Abstract

Depth distributions are presented for actinides and 137Cs in soils in agricultural areas of SE Belarus, where Chernobyl fallout levels of 90Sr and 137Cs in the soil have led to the land being taken out of habitation and agricultural use. Both gamma spectroscopy and high resolution inductively coupled plasma mass spectrometry (HR-ICP-MS) are used to provide absolute values of soil activity concentrations of U, Pu and Am isotopes, and also to provide isotope ratios.

At our selected far-field locations (over 150 km from Chernobyl) the Chernobyl 137Cs fission product contamination levels are comparable (at c. 105 Bq kg−1) to those at our exclusion zone sampling site at 15 km from Chernobyl. The levels of transuranium isotopes at the far-field locations are, however, significantly lower, at below 2% of those observed in the exclusion zone site, whilst the levels of anthropogenic 235U are less than 10% of those naturally present.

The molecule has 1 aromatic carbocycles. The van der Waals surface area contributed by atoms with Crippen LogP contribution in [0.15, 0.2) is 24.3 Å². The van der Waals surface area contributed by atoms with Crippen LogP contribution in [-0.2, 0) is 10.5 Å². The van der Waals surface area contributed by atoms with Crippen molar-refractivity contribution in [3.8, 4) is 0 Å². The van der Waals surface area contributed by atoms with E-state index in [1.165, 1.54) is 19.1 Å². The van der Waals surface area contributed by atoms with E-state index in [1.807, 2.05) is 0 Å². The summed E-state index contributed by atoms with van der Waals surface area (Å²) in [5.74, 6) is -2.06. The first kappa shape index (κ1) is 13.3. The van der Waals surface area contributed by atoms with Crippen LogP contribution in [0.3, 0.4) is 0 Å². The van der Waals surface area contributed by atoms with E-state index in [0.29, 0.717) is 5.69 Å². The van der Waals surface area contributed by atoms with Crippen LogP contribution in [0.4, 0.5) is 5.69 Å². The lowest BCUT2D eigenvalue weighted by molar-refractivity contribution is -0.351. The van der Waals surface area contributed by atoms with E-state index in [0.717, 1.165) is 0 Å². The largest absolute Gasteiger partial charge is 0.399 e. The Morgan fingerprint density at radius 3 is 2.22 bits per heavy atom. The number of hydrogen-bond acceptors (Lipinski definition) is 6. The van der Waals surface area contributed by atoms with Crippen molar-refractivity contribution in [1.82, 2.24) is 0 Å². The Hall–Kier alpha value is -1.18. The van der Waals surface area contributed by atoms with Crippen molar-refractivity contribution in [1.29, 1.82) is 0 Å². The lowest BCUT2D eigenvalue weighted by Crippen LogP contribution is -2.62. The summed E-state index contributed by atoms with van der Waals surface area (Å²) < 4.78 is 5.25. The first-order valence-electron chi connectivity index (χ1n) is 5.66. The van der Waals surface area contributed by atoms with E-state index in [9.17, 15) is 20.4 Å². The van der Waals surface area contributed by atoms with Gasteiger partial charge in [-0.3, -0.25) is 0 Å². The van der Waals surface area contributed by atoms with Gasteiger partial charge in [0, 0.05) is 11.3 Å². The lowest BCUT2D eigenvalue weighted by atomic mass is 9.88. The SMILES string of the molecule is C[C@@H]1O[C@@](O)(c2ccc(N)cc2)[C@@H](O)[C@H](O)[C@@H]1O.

Our exclusion zone site, in October 2001, had a residual total surface deposition level of 239+240Pu of 23,780 Bq m−2, whilst the two far-field sites had 239+240Pu at levels of 190 Bq m−2 and 41 Bq m−2. The inhomogeneity of the transuranic isotope concentrations in these areas, and the decay of 241Pu to 241Am, may result in certain far-field locations with a long-term significant radiological hazard.

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